Update data in a table

If you don't already have a database named "library", then make sure to run createdb library from the terminal before starting this chapter. The library database is needed to work through this chapter's content.

In the insert chapter, we created several new records and added it to the users table. In this chapter, we look at how to update and delete existing data in a table.

Updating Data

If you have data in a table that you need to update, it will be a tedious task to update each record manually, or create a new record for each item when one isn't necessary. SQL provides the UPDATE statement as a solution. UPDATE allows the same WHERE clause that we previously saw used in the SELECT query in order to identify which rows to update. It's important to be careful in this respect. A WHERE clause that isn't restrictive or specific enough can affect rows you didn't intend to modify. Or, in the worst case scenario, not providing a WHERE clause to the query will apply the update to all records. As a rule of thumb, always back up your database and test your UPDATE and DELETE queries on dummy data first.

Setup data

Let's setup some dummy data in the users table to help demonstrate the features of the UPDATE statement. The data is provided and located here. You can copy and paste the SQL statements into your prompt. Alternatively, you can run the statements using psql.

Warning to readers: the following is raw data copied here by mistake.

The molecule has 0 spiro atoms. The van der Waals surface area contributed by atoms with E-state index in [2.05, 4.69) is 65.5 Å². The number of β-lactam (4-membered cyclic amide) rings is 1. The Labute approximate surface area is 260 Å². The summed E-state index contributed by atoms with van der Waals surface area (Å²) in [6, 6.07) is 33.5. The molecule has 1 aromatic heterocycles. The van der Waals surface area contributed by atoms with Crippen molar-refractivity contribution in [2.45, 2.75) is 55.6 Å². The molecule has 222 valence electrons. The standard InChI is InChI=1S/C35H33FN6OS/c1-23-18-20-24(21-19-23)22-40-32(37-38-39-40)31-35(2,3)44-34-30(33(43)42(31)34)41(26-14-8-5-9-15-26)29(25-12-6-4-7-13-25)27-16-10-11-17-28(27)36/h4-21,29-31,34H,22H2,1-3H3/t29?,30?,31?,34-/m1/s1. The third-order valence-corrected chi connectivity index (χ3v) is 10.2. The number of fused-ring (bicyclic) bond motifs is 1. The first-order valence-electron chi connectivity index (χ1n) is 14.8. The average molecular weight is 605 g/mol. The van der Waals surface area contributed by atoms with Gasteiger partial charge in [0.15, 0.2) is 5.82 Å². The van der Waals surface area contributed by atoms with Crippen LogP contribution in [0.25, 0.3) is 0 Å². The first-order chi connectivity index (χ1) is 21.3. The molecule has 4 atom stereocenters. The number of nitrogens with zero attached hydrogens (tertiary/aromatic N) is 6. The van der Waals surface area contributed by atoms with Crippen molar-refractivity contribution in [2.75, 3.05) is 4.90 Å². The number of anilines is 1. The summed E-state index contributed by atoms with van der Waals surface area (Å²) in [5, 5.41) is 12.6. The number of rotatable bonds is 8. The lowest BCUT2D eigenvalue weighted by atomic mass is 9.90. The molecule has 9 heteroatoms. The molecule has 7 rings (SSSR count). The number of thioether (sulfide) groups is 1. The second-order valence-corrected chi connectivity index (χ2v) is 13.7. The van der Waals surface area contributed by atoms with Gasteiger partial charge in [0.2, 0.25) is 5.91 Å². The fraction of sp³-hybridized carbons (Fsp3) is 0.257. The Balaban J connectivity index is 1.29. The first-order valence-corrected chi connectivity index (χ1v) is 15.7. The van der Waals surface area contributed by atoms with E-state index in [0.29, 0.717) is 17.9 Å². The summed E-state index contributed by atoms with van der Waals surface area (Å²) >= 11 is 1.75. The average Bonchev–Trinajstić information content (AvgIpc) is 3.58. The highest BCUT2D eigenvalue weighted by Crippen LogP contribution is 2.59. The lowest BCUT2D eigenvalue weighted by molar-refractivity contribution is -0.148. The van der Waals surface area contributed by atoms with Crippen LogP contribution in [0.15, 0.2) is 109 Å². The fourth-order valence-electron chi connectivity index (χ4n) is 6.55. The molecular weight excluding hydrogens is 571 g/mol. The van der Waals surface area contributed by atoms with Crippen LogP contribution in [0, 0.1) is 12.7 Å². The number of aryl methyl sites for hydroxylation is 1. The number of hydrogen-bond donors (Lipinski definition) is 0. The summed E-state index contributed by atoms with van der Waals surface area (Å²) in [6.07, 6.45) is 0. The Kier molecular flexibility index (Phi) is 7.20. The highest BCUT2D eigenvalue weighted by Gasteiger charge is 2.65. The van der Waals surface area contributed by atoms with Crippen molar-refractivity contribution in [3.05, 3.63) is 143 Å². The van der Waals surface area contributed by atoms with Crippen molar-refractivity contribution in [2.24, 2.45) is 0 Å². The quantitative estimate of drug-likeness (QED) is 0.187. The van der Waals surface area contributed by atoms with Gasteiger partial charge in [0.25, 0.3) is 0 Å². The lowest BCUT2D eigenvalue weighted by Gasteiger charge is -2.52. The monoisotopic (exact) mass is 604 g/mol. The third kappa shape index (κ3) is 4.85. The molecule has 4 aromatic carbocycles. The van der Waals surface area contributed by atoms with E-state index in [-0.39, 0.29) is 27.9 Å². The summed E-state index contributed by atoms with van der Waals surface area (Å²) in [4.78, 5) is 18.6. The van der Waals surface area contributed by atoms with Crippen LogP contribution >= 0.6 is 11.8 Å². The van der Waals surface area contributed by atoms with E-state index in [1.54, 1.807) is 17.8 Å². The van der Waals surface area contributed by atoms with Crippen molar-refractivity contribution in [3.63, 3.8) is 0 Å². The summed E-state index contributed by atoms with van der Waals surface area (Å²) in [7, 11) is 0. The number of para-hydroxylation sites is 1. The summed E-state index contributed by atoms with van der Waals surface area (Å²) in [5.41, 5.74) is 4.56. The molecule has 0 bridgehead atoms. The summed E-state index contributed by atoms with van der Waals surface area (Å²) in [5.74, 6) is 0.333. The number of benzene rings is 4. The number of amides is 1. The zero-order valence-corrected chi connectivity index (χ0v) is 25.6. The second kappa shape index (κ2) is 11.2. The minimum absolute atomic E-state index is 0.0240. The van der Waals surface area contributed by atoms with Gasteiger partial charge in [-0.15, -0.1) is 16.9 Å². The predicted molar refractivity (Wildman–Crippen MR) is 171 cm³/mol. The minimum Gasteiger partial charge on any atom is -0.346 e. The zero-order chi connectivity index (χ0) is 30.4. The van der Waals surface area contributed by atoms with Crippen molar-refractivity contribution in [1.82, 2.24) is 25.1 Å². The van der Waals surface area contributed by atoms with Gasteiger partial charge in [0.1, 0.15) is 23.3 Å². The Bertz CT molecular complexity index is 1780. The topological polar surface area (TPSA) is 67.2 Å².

psql -d library < update_data.sql

Let's take a look at the insertion commands in the file. The first command deletes all users from the user table and the next 7 insert commands create 7 users in our user table.

DELETE FROM users;

INSERT into users(username, enabled)
VALUES('John Smith', false);
INSERT into users(username, enabled)
VALUES('John Smith II', false);
INSERT into users(username, enabled)
VALUES('John Smith III', false);
INSERT into users(username, enabled)
VALUES('John Smith III', true);
INSERT into users(username, enabled)
VALUES('Jack Smith III', true);
INSERT into users(username, enabled)
VALUES('Jack Smith II', true);
INSERT into users(username, enabled)
VALUES('Jack Smith I', true);

Now your users table should look like the data below, though the ids may vary. The ids are auto generated and depend on how many total records were inserted/deleted from the users table.

library=# SELECT * FROM users;
 id |         username          | enabled
----+---------------------------+---------
  3 | John Smith                | f
  4 | John Smith II             | f
  5 | John Smith III            | f
  6 | John Smith III            | t
  7 | Jack Smith III            | t
  8 | Jack Smith II             | t
  9 | Jack Smith I              | t
(7 rows)

Let's get started

Updating a single row

You might just want to enable John Smith II (the 2nd record) which could be done with the command below:

library=# UPDATE users SET enabled = true
library-# WHERE username = 'John Smith II';
UPDATE 1

In plain english this would translate to:

Change the enabled column to true for all users where the username is John Smith II.

Now take a look at your data and see if the enabled flag has changed for that record.

library=# SELECT * FROM users;
 id |         username          | enabled
----+---------------------------+---------
  3 | John Smith                | f
  5 | John Smith III            | f
  6 | John Smith III            | t
  7 | Jack Smith III            | t
  8 | Jack Smith II             | t
  9 | Jack Smith I              | t
  4 | John Smith II             | t
(7 rows)